Part of the fall-out from Lord Mancroft’s accusation that nurses are grubby and promiscuous is a survey reported in the Sunday Times which claims that one in ten of them consider it acceptable to start a relationship with a patient and that one in six claim to know a colleague who had a sexual relationship with a patient.
The first of these statistics actually says little about what happens in practice – I can think of many things which I would find acceptable in theory but which I lack either the wish or the opportunity to do. The second statistic may simply stem from a handful of very busy nurses who are known to many of their colleagues and by many of their patients – although not, presumably the grubby ones who were found so unattractive by Lord Mancroft.
It could, of course, all be a PR exercise by the NHS. It may take you months to get admitted for your routine operation, your doctor may speak little English and your ward will be filthy, but the odds of getting laid by a nurse are even better than your chance of catching MRSA.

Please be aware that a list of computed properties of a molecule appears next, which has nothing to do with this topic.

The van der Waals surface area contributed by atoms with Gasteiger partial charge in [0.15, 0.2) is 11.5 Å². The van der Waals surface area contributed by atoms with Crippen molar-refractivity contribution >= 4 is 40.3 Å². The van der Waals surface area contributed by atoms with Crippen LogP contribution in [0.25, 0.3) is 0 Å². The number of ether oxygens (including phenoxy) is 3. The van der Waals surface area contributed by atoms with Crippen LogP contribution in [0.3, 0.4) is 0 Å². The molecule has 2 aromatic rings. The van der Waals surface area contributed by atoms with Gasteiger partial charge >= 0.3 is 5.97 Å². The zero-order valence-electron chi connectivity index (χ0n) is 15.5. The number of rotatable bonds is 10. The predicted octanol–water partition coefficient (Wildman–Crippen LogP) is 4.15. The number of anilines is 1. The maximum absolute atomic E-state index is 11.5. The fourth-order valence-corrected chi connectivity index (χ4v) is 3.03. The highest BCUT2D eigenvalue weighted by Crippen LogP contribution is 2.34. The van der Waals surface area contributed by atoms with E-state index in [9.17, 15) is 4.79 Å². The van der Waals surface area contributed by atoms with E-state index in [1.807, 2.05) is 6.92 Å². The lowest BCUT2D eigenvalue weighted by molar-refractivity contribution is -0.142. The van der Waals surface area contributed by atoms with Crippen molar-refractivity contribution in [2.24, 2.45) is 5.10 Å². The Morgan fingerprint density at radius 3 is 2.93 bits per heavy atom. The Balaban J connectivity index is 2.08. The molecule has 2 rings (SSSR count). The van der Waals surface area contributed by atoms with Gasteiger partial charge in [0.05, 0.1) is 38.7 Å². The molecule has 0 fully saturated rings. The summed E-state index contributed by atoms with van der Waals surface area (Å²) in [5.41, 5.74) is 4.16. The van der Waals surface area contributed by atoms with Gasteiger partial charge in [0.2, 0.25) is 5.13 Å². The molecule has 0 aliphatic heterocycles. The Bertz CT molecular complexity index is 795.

On which subject, I felt a little sorry for Richard Hammond yesterday. A shocking documentary he made about MRSA in 2004 was repeated on television. Since then, the problem has grown worse, aided by Government cost-cutting in ward cleaning.
Hammond himself, however, has had his component parts lovingly reassembled by the NHS after his high-speed crash. That does not diminish the scandal of dirty hospitals nor the culpability of those responsible, from Gordon Brown down to the wide-boys who run the cleaning companies. It might, however, make Hammond slightly embarrassed about having his attack on the NHS repeated.